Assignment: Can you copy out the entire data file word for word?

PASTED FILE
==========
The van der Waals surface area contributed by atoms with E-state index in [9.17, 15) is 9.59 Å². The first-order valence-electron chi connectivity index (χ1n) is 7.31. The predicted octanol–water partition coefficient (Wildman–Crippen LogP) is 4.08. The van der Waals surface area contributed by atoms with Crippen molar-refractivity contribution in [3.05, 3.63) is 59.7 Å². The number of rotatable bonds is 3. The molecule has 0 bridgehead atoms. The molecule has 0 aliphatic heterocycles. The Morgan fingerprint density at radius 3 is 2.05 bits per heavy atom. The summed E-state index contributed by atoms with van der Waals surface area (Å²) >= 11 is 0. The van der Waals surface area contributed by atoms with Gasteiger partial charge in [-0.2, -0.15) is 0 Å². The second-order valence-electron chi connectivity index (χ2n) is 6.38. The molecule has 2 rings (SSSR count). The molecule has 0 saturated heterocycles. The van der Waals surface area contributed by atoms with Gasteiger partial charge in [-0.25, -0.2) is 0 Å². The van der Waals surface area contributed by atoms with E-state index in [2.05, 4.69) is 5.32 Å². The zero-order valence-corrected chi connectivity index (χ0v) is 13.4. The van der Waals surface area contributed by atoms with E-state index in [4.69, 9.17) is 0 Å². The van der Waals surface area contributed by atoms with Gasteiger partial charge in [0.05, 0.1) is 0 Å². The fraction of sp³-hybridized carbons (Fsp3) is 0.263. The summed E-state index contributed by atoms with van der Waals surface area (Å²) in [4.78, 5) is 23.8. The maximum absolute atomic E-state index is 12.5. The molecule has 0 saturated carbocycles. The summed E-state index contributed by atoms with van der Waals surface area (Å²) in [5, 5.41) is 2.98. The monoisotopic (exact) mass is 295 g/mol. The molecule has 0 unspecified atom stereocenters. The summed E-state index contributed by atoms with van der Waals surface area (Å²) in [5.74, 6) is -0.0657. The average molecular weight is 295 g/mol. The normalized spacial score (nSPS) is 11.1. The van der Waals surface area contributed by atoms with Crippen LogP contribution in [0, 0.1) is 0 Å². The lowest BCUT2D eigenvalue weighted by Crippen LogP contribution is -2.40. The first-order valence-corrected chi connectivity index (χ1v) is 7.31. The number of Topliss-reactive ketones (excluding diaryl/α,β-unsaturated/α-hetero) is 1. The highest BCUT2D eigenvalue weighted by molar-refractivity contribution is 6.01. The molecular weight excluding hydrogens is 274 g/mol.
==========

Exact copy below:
The van der Waals surface area contributed by atoms with E-state index in [9.17, 15) is 9.59 Å². The first-order valence-electron chi connectivity index (χ1n) is 7.31. The predicted octanol–water partition coefficient (Wildman–Crippen LogP) is 4.08. The van der Waals surface area contributed by atoms with Crippen molar-refractivity contribution in [3.05, 3.63) is 59.7 Å². The number of rotatable bonds is 3. The molecule has 0 bridgehead atoms. The molecule has 0 aliphatic heterocycles. The Morgan fingerprint density at radius 3 is 2.05 bits per heavy atom. The summed E-state index contributed by atoms with van der Waals surface area (Å²) >= 11 is 0. The van der Waals surface area contributed by atoms with Gasteiger partial charge in [-0.2, -0.15) is 0 Å². The second-order valence-electron chi connectivity index (χ2n) is 6.38. The molecule has 2 rings (SSSR count). The molecule has 0 saturated heterocycles. The van der Waals surface area contributed by atoms with Gasteiger partial charge in [-0.25, -0.2) is 0 Å². The van der Waals surface area contributed by atoms with E-state index in [2.05, 4.69) is 5.32 Å². The zero-order valence-corrected chi connectivity index (χ0v) is 13.4. The van der Waals surface area contributed by atoms with E-state index in [4.69, 9.17) is 0 Å². The van der Waals surface area contributed by atoms with Gasteiger partial charge in [0.05, 0.1) is 0 Å². The fraction of sp³-hybridized carbons (Fsp3) is 0.263. The summed E-state index contributed by atoms with van der Waals surface area (Å²) in [4.78, 5) is 23.8. The maximum absolute atomic E-state index is 12.5. The molecule has 0 saturated carbocycles. The summed E-state index contributed by atoms with van der Waals surface area (Å²) in [5, 5.41) is 2.98. The monoisotopic (exact) mass is 295 g/mol. The molecule has 0 unspecified atom stereocenters. The summed E-state index contributed by atoms with van der Waals surface area (Å²) in [5.74, 6) is -0.0657. The average molecular weight is 295 g/mol. The normalized spacial score (nSPS) is 11.1. The van der Waals surface area contributed by atoms with Crippen LogP contribution in [0, 0.1) is 0 Å². The lowest BCUT2D eigenvalue weighted by Crippen LogP contribution is -2.40. The first-order valence-corrected chi connectivity index (χ1v) is 7.31. The number of Topliss-reactive ketones (excluding diaryl/α,β-unsaturated/α-hetero) is 1. The highest BCUT2D eigenvalue weighted by molar-refractivity contribution is 6.01. The molecular weight excluding hydrogens is 274 g/mol.